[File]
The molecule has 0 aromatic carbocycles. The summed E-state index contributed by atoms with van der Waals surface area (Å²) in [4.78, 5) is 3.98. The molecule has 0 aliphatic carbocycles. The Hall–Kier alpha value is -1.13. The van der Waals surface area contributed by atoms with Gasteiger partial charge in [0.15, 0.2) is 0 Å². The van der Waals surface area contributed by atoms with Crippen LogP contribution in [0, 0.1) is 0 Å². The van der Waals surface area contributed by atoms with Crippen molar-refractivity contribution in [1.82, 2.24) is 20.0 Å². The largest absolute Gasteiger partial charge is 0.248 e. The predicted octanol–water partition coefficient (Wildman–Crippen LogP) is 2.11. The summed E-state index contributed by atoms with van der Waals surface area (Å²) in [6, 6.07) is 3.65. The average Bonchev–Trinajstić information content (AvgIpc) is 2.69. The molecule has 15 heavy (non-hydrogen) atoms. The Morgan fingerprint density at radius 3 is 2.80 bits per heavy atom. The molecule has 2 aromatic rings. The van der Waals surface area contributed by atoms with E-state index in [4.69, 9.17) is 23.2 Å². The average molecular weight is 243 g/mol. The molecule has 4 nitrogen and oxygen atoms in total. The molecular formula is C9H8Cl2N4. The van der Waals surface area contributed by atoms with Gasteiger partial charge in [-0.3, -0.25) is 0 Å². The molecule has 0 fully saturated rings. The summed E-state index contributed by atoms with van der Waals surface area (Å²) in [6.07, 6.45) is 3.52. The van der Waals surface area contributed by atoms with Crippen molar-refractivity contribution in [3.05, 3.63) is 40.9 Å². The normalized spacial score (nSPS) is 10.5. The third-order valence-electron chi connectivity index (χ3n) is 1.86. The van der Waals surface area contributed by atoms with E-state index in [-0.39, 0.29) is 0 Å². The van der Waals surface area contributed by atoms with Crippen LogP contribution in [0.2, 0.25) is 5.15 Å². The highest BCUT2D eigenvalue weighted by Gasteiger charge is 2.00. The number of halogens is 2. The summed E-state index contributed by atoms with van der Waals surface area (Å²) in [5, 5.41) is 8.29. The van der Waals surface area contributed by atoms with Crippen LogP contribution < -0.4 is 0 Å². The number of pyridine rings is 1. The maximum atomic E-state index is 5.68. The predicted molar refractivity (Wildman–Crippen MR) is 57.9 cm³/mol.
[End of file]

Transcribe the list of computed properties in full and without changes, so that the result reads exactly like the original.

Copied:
The molecule has 0 aromatic carbocycles. The summed E-state index contributed by atoms with van der Waals surface area (Å²) in [4.78, 5) is 3.98. The molecule has 0 aliphatic carbocycles. The Hall–Kier alpha value is -1.13. The van der Waals surface area contributed by atoms with Gasteiger partial charge in [0.15, 0.2) is 0 Å². The van der Waals surface area contributed by atoms with Crippen LogP contribution in [0, 0.1) is 0 Å². The van der Waals surface area contributed by atoms with Crippen molar-refractivity contribution in [1.82, 2.24) is 20.0 Å². The largest absolute Gasteiger partial charge is 0.248 e. The predicted octanol–water partition coefficient (Wildman–Crippen LogP) is 2.11. The summed E-state index contributed by atoms with van der Waals surface area (Å²) in [6, 6.07) is 3.65. The average Bonchev–Trinajstić information content (AvgIpc) is 2.69. The molecule has 15 heavy (non-hydrogen) atoms. The Morgan fingerprint density at radius 3 is 2.80 bits per heavy atom. The molecule has 2 aromatic rings. The van der Waals surface area contributed by atoms with E-state index in [4.69, 9.17) is 23.2 Å². The average molecular weight is 243 g/mol. The molecule has 4 nitrogen and oxygen atoms in total. The molecular formula is C9H8Cl2N4. The van der Waals surface area contributed by atoms with Gasteiger partial charge in [-0.3, -0.25) is 0 Å². The molecule has 0 fully saturated rings. The summed E-state index contributed by atoms with van der Waals surface area (Å²) in [6.07, 6.45) is 3.52. The van der Waals surface area contributed by atoms with Crippen molar-refractivity contribution in [3.05, 3.63) is 40.9 Å². The normalized spacial score (nSPS) is 10.5. The third-order valence-electron chi connectivity index (χ3n) is 1.86. The van der Waals surface area contributed by atoms with E-state index in [-0.39, 0.29) is 0 Å². The van der Waals surface area contributed by atoms with Crippen LogP contribution in [0.2, 0.25) is 5.15 Å². The highest BCUT2D eigenvalue weighted by Gasteiger charge is 2.00. The number of halogens is 2. The summed E-state index contributed by atoms with van der Waals surface area (Å²) in [5, 5.41) is 8.29. The van der Waals surface area contributed by atoms with Crippen LogP contribution < -0.4 is 0 Å². The number of pyridine rings is 1. The maximum atomic E-state index is 5.68. The predicted molar refractivity (Wildman–Crippen MR) is 57.9 cm³/mol.